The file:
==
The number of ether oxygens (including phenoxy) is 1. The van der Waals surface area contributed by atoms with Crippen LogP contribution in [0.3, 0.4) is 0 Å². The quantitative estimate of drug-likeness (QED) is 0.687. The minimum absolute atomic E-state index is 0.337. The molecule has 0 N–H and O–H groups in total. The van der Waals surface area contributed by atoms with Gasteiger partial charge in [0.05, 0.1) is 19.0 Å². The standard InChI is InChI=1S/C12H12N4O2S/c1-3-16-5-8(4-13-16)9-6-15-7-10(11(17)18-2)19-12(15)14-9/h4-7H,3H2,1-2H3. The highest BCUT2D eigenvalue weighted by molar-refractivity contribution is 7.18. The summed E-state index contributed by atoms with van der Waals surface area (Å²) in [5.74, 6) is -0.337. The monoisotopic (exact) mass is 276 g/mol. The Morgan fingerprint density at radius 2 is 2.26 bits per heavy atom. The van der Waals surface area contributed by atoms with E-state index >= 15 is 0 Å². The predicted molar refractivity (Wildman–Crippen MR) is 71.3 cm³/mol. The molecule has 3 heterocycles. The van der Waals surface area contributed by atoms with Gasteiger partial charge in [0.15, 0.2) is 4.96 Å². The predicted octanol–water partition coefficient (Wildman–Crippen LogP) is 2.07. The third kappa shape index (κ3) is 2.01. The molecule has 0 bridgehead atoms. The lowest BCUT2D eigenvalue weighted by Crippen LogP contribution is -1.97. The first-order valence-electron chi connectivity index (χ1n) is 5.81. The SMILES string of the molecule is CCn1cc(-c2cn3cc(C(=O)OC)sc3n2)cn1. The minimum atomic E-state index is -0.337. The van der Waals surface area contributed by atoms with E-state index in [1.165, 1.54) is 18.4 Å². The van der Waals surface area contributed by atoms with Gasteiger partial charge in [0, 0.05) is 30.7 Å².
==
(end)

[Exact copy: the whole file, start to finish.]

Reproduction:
The number of ether oxygens (including phenoxy) is 1. The van der Waals surface area contributed by atoms with Crippen LogP contribution in [0.3, 0.4) is 0 Å². The quantitative estimate of drug-likeness (QED) is 0.687. The minimum absolute atomic E-state index is 0.337. The molecule has 0 N–H and O–H groups in total. The van der Waals surface area contributed by atoms with Gasteiger partial charge in [0.05, 0.1) is 19.0 Å². The standard InChI is InChI=1S/C12H12N4O2S/c1-3-16-5-8(4-13-16)9-6-15-7-10(11(17)18-2)19-12(15)14-9/h4-7H,3H2,1-2H3. The highest BCUT2D eigenvalue weighted by molar-refractivity contribution is 7.18. The summed E-state index contributed by atoms with van der Waals surface area (Å²) in [5.74, 6) is -0.337. The monoisotopic (exact) mass is 276 g/mol. The Morgan fingerprint density at radius 2 is 2.26 bits per heavy atom. The van der Waals surface area contributed by atoms with E-state index >= 15 is 0 Å². The predicted molar refractivity (Wildman–Crippen MR) is 71.3 cm³/mol. The molecule has 3 heterocycles. The van der Waals surface area contributed by atoms with Gasteiger partial charge in [0.15, 0.2) is 4.96 Å². The predicted octanol–water partition coefficient (Wildman–Crippen LogP) is 2.07. The third kappa shape index (κ3) is 2.01. The molecule has 0 bridgehead atoms. The lowest BCUT2D eigenvalue weighted by Crippen LogP contribution is -1.97. The first-order valence-electron chi connectivity index (χ1n) is 5.81. The SMILES string of the molecule is CCn1cc(-c2cn3cc(C(=O)OC)sc3n2)cn1. The minimum atomic E-state index is -0.337. The van der Waals surface area contributed by atoms with E-state index in [1.165, 1.54) is 18.4 Å². The van der Waals surface area contributed by atoms with Gasteiger partial charge in [0, 0.05) is 30.7 Å².